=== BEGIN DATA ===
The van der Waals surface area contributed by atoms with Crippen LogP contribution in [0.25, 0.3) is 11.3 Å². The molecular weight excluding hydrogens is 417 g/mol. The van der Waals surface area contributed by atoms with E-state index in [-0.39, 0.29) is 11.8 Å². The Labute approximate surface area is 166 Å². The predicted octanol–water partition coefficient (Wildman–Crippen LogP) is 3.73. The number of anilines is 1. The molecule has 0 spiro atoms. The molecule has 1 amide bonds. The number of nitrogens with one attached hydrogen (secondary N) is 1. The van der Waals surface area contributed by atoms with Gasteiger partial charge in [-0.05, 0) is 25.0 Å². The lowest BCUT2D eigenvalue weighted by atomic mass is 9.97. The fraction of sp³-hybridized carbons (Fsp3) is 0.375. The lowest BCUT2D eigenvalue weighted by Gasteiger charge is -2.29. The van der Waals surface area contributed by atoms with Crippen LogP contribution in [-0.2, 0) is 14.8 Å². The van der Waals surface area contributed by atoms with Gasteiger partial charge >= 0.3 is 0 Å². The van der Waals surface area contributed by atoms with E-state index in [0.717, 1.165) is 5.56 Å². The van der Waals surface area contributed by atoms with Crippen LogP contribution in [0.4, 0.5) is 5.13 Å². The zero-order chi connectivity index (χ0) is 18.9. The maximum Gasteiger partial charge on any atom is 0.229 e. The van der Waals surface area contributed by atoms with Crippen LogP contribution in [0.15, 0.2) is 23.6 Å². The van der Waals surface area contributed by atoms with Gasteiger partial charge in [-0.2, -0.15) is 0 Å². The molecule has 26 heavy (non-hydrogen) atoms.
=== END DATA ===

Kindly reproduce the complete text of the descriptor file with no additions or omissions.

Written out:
The van der Waals surface area contributed by atoms with Crippen LogP contribution in [0.25, 0.3) is 11.3 Å². The molecular weight excluding hydrogens is 417 g/mol. The van der Waals surface area contributed by atoms with E-state index in [-0.39, 0.29) is 11.8 Å². The Labute approximate surface area is 166 Å². The predicted octanol–water partition coefficient (Wildman–Crippen LogP) is 3.73. The number of anilines is 1. The molecule has 0 spiro atoms. The molecule has 1 amide bonds. The number of nitrogens with one attached hydrogen (secondary N) is 1. The van der Waals surface area contributed by atoms with Gasteiger partial charge in [-0.05, 0) is 25.0 Å². The lowest BCUT2D eigenvalue weighted by atomic mass is 9.97. The fraction of sp³-hybridized carbons (Fsp3) is 0.375. The lowest BCUT2D eigenvalue weighted by Gasteiger charge is -2.29. The van der Waals surface area contributed by atoms with Crippen LogP contribution in [-0.2, 0) is 14.8 Å². The van der Waals surface area contributed by atoms with Gasteiger partial charge >= 0.3 is 0 Å². The van der Waals surface area contributed by atoms with E-state index in [0.717, 1.165) is 5.56 Å². The van der Waals surface area contributed by atoms with Crippen LogP contribution in [0.4, 0.5) is 5.13 Å². The zero-order chi connectivity index (χ0) is 18.9. The maximum Gasteiger partial charge on any atom is 0.229 e. The van der Waals surface area contributed by atoms with Crippen LogP contribution in [0.15, 0.2) is 23.6 Å². The van der Waals surface area contributed by atoms with Gasteiger partial charge in [-0.2, -0.15) is 0 Å². The molecule has 26 heavy (non-hydrogen) atoms.